Driven by innovations in precision medicine, advances in cancer treatment over the past decade have been significant. As costs continue to drop for molecular analysis, comprehensive biomarker testing will play an increasingly important role in the understanding of cancer and its treatment.
As things stand now, however, while a limited number of standard biomarker tests may be ordered, comprehensive biomarker testing is not done routinely. That’s according to Nicholas Robert, MD, medical director at Ontada, an oncology technology and insights business that is part of McKesson.
“From the data we see, while the utilization of molecular tumor profiling to inform treatment continues to improve, there are barriers to adoption” Robert says. One of the challenges is lack of awareness, he says, but the bigger obstacle is that it’s cumbersome because of issues such as long turn-around time in providing data back to the oncologist and the number of steps required in the process, from procuring the tissue to identifying an appropriate laboratory for analysis.
Fortunately, there are solutions for overcoming these challenges.
Comprehensive biomarker testing points to the best treatment
Frequently, biomarker testing is done from tissue taken during surgery or biopsy. The amount of tissue taken may only be used for a limited number of standard biomarker tests instead of broader testing, with a potential consequence of a reduction in the number of treatment options.
When faced with not having enough tissue to use for comprehensive biomarker testing, providers can order liquid biopsies. They can, for example, draw blood, in which DNA from the tumor can be found circulating. It’s easy, can be done right in the office, and the results come back faster than with tissue—usually days instead of weeks, Robert says.
“The good news is there has been an increase in awareness about the utility of having biomarkers and the importance of having these results prior to starting the appropriate therapy,” he adds.
But if providers aren’t ordering comprehensive biomarker testing, they won’t have the granular molecular insights that can point them to the best treatments that are available. “If you’re missing information, you’re going to give general treatment,” he says, noting that “patients generally do better with targeted therapy versus chemotherapy.”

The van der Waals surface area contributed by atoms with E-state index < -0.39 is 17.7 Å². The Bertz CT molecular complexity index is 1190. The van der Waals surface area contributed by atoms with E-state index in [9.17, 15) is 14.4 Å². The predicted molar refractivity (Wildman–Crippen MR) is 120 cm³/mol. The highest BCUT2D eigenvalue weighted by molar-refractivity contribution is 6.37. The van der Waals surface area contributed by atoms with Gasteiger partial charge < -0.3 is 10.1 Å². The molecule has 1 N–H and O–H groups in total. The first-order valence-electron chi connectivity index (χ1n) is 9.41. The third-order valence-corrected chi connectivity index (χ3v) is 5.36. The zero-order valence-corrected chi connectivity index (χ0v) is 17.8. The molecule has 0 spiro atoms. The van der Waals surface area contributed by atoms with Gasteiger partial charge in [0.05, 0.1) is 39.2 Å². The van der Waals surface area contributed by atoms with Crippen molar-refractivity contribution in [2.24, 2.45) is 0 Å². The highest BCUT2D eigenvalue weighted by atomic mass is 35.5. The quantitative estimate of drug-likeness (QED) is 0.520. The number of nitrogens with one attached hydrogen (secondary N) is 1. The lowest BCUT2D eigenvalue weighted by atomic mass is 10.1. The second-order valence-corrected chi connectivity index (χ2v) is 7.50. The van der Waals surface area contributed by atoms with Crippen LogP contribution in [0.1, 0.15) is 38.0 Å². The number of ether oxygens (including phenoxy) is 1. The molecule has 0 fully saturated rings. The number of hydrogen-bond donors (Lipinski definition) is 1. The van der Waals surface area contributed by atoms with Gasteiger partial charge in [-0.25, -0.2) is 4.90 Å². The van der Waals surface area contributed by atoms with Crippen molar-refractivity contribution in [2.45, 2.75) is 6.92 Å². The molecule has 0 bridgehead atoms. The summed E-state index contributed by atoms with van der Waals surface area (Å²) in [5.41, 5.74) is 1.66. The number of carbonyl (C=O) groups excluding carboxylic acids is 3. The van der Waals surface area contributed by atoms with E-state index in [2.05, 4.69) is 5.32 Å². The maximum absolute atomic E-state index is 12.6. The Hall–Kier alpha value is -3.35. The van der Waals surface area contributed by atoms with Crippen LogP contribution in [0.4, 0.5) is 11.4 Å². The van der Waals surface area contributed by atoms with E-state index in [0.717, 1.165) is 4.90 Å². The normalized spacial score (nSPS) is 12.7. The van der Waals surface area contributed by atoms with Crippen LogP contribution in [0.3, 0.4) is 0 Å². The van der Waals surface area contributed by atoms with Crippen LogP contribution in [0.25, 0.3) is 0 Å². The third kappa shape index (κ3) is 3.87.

“For life sciences, biomarker testing is critical because it not only increases the likelihood that patients receive the most appropriate treatment, but it also gives us the insights to develop targeted therapies of the future,” says Michelle Myers, vice president of life sciences partnerships at Ontada.
“Many of the oncology drugs approved today are tied to one of these genetic markers,” she says. “I think as we evolve through time, we'll probably see more and more drugs being approved that are tumor agnostic and more targeted to specific genetic mutations.”
Technology leads to actionable information
With new drugs and new research coming out at a rapid pace, it is essential for providers to be able to rely on technology that puts the information they need at their fingertips in real time, says Anita Vila-Parrish, PhD, director of product management at Ontada. For example, comprehensive biomarker guides are integrated into iKnowMedSM, Ontada’s electronic health record (EHR). These guides are updated with actionable information on new molecular testing.
These types of decision tools reduce the burden on providers by helping them determine which tests they should order for specific diseases and the possible treatment options. “As more and more targeted therapies have come to market—which means they are driven by a biomarker result—having that information accessible and at your fingertips when you're making a decision to put a patient on a therapy is critical,” Vila-Parrish says.
And if the EHR, like iKnowMed, has ordering support, providers can not only figure out which tests to order, but also order them directly through the EHR. Bringing that automation into the workflow, Vila-Parrish notes, further reduces the barriers to comprehensive biomarker testing.
With integrated EHR systems such as iKnowMed, the power of precision medicine is also amplified, because it offers insights for individual patients and informs real-world evidence and research, she adds.
When the results of comprehensive biomarker testing become part of patient charts in the EHR, the analysis of treatment patterns and effectiveness become enriched with this depth of data. With population study capabilities embedded in the EHR, providers can review their patient population to see which particular biomarker mutations they have within their practice’s population and consider how that information may be used in clinical trials.
And as comprehensive biomarker testing informs more research, the awareness of its potential becomes more widely known and understood. Ultimately, that means more treatment options for extending and saving lives.
Ontada is an oncology technology and insights business dedicated to transforming the fight against cancer. Part of McKesson Corporation, Ontada was founded on the core belief that precise insights – delivered exactly at the point of need – can save more patients’ lives. We connect the full patient journey by combining technologies used by The US Oncology Network and other community oncology providers with real-world data and research relied on by all top 15 global life sciences companies. Our work helps accelerate innovation and power the future of cancer care. For more information, visit ontada.com.